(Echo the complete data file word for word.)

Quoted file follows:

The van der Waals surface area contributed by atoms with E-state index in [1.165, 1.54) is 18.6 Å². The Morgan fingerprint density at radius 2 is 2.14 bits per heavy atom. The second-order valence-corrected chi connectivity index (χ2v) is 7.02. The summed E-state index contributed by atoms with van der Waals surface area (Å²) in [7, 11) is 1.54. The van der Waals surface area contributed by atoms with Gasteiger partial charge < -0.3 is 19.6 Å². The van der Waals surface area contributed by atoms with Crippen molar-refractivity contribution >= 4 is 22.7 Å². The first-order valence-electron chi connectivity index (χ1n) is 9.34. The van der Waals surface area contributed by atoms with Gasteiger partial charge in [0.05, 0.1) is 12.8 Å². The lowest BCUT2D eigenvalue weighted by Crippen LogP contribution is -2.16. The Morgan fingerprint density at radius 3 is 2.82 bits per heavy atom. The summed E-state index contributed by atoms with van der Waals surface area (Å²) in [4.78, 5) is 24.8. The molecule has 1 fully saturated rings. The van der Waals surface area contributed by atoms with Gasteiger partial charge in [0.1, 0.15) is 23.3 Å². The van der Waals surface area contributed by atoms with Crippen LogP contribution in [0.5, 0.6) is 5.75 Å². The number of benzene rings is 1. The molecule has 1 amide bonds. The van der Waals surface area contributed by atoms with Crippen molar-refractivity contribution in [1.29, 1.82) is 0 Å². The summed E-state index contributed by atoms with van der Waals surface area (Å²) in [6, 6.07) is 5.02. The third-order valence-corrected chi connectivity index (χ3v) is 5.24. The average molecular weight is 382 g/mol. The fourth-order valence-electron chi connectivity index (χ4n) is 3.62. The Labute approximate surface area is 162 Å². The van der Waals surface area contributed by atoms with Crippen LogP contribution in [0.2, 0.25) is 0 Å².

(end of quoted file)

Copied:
The van der Waals surface area contributed by atoms with E-state index in [1.165, 1.54) is 18.6 Å². The Morgan fingerprint density at radius 2 is 2.14 bits per heavy atom. The second-order valence-corrected chi connectivity index (χ2v) is 7.02. The summed E-state index contributed by atoms with van der Waals surface area (Å²) in [7, 11) is 1.54. The van der Waals surface area contributed by atoms with Gasteiger partial charge < -0.3 is 19.6 Å². The van der Waals surface area contributed by atoms with Crippen molar-refractivity contribution >= 4 is 22.7 Å². The first-order valence-electron chi connectivity index (χ1n) is 9.34. The van der Waals surface area contributed by atoms with Gasteiger partial charge in [0.05, 0.1) is 12.8 Å². The lowest BCUT2D eigenvalue weighted by Crippen LogP contribution is -2.16. The Morgan fingerprint density at radius 3 is 2.82 bits per heavy atom. The summed E-state index contributed by atoms with van der Waals surface area (Å²) in [4.78, 5) is 24.8. The molecule has 1 fully saturated rings. The van der Waals surface area contributed by atoms with Gasteiger partial charge in [0.1, 0.15) is 23.3 Å². The van der Waals surface area contributed by atoms with Crippen LogP contribution in [0.5, 0.6) is 5.75 Å². The number of benzene rings is 1. The molecule has 1 amide bonds. The van der Waals surface area contributed by atoms with Crippen molar-refractivity contribution in [1.29, 1.82) is 0 Å². The summed E-state index contributed by atoms with van der Waals surface area (Å²) in [6, 6.07) is 5.02. The third-order valence-corrected chi connectivity index (χ3v) is 5.24. The average molecular weight is 382 g/mol. The fourth-order valence-electron chi connectivity index (χ4n) is 3.62. The Labute approximate surface area is 162 Å². The van der Waals surface area contributed by atoms with Crippen LogP contribution in [0.2, 0.25) is 0 Å².